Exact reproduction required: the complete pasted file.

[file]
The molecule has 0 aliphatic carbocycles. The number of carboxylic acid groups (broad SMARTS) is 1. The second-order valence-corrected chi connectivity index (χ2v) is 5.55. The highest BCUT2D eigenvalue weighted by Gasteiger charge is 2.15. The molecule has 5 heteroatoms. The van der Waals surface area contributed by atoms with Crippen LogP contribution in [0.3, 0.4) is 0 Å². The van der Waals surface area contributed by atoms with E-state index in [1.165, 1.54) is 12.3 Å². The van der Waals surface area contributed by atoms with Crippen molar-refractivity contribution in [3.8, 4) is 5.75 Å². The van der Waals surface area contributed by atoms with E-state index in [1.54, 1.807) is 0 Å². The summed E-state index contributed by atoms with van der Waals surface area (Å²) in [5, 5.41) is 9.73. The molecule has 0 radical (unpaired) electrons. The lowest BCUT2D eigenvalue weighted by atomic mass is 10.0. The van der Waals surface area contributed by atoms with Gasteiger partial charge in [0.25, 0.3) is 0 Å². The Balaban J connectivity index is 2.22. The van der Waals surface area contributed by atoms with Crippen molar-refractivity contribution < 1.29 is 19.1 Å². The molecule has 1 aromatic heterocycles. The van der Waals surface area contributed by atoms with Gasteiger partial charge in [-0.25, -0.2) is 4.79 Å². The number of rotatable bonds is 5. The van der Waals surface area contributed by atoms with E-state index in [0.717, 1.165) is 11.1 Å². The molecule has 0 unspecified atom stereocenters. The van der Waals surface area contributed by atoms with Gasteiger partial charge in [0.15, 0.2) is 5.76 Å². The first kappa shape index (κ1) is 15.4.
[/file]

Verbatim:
The molecule has 0 aliphatic carbocycles. The number of carboxylic acid groups (broad SMARTS) is 1. The second-order valence-corrected chi connectivity index (χ2v) is 5.55. The highest BCUT2D eigenvalue weighted by Gasteiger charge is 2.15. The molecule has 5 heteroatoms. The van der Waals surface area contributed by atoms with Crippen LogP contribution in [0.3, 0.4) is 0 Å². The van der Waals surface area contributed by atoms with E-state index in [1.165, 1.54) is 12.3 Å². The van der Waals surface area contributed by atoms with Crippen molar-refractivity contribution in [3.8, 4) is 5.75 Å². The van der Waals surface area contributed by atoms with E-state index in [1.54, 1.807) is 0 Å². The summed E-state index contributed by atoms with van der Waals surface area (Å²) in [5, 5.41) is 9.73. The molecule has 0 radical (unpaired) electrons. The lowest BCUT2D eigenvalue weighted by atomic mass is 10.0. The van der Waals surface area contributed by atoms with Gasteiger partial charge in [0.25, 0.3) is 0 Å². The Balaban J connectivity index is 2.22. The van der Waals surface area contributed by atoms with Crippen molar-refractivity contribution < 1.29 is 19.1 Å². The molecule has 1 aromatic heterocycles. The van der Waals surface area contributed by atoms with Gasteiger partial charge in [-0.25, -0.2) is 4.79 Å². The number of rotatable bonds is 5. The van der Waals surface area contributed by atoms with E-state index in [0.717, 1.165) is 11.1 Å². The molecule has 0 unspecified atom stereocenters. The van der Waals surface area contributed by atoms with Gasteiger partial charge in [0.15, 0.2) is 5.76 Å². The first kappa shape index (κ1) is 15.4.